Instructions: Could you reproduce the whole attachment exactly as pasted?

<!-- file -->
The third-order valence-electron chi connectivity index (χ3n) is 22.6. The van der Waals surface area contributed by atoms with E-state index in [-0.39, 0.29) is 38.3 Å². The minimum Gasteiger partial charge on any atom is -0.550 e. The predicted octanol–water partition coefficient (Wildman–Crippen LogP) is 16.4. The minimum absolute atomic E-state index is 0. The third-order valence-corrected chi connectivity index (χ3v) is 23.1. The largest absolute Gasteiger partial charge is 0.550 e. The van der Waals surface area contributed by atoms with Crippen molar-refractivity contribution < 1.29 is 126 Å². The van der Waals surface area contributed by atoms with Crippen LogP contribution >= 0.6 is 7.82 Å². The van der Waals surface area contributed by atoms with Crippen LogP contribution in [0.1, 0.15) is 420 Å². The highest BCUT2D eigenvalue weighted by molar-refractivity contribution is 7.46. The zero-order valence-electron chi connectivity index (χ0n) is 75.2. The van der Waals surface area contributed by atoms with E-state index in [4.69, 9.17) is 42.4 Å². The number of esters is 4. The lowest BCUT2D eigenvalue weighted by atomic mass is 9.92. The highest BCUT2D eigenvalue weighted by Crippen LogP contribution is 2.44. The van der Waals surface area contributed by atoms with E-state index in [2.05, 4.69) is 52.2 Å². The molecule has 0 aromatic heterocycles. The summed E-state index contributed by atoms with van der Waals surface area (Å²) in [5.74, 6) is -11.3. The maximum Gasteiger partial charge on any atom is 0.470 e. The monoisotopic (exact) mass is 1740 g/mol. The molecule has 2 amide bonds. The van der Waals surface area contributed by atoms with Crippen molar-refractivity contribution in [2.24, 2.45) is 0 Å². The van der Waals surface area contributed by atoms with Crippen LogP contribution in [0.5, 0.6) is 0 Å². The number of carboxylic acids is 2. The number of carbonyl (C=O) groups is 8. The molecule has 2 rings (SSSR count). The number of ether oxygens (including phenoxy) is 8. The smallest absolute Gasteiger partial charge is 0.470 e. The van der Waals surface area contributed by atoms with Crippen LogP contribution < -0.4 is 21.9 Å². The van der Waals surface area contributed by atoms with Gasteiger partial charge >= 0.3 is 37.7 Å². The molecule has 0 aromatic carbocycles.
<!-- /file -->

The third-order valence-electron chi connectivity index (χ3n) is 22.6. The van der Waals surface area contributed by atoms with E-state index in [-0.39, 0.29) is 38.3 Å². The minimum Gasteiger partial charge on any atom is -0.550 e. The predicted octanol–water partition coefficient (Wildman–Crippen LogP) is 16.4. The minimum absolute atomic E-state index is 0. The third-order valence-corrected chi connectivity index (χ3v) is 23.1. The largest absolute Gasteiger partial charge is 0.550 e. The van der Waals surface area contributed by atoms with Crippen molar-refractivity contribution < 1.29 is 126 Å². The van der Waals surface area contributed by atoms with Crippen LogP contribution >= 0.6 is 7.82 Å². The van der Waals surface area contributed by atoms with Crippen LogP contribution in [0.1, 0.15) is 420 Å². The highest BCUT2D eigenvalue weighted by molar-refractivity contribution is 7.46. The zero-order valence-electron chi connectivity index (χ0n) is 75.2. The van der Waals surface area contributed by atoms with E-state index in [4.69, 9.17) is 42.4 Å². The number of esters is 4. The lowest BCUT2D eigenvalue weighted by atomic mass is 9.92. The highest BCUT2D eigenvalue weighted by Crippen LogP contribution is 2.44. The van der Waals surface area contributed by atoms with E-state index in [2.05, 4.69) is 52.2 Å². The molecule has 0 aromatic heterocycles. The summed E-state index contributed by atoms with van der Waals surface area (Å²) in [5.74, 6) is -11.3. The maximum Gasteiger partial charge on any atom is 0.470 e. The monoisotopic (exact) mass is 1740 g/mol. The molecule has 2 amide bonds. The van der Waals surface area contributed by atoms with Crippen molar-refractivity contribution in [2.24, 2.45) is 0 Å². The van der Waals surface area contributed by atoms with Crippen LogP contribution in [0.5, 0.6) is 0 Å². The number of carboxylic acids is 2. The number of carbonyl (C=O) groups is 8. The molecule has 2 rings (SSSR count). The number of ether oxygens (including phenoxy) is 8. The smallest absolute Gasteiger partial charge is 0.470 e. The van der Waals surface area contributed by atoms with Crippen LogP contribution < -0.4 is 21.9 Å². The van der Waals surface area contributed by atoms with Gasteiger partial charge >= 0.3 is 37.7 Å². The molecule has 0 aromatic carbocycles.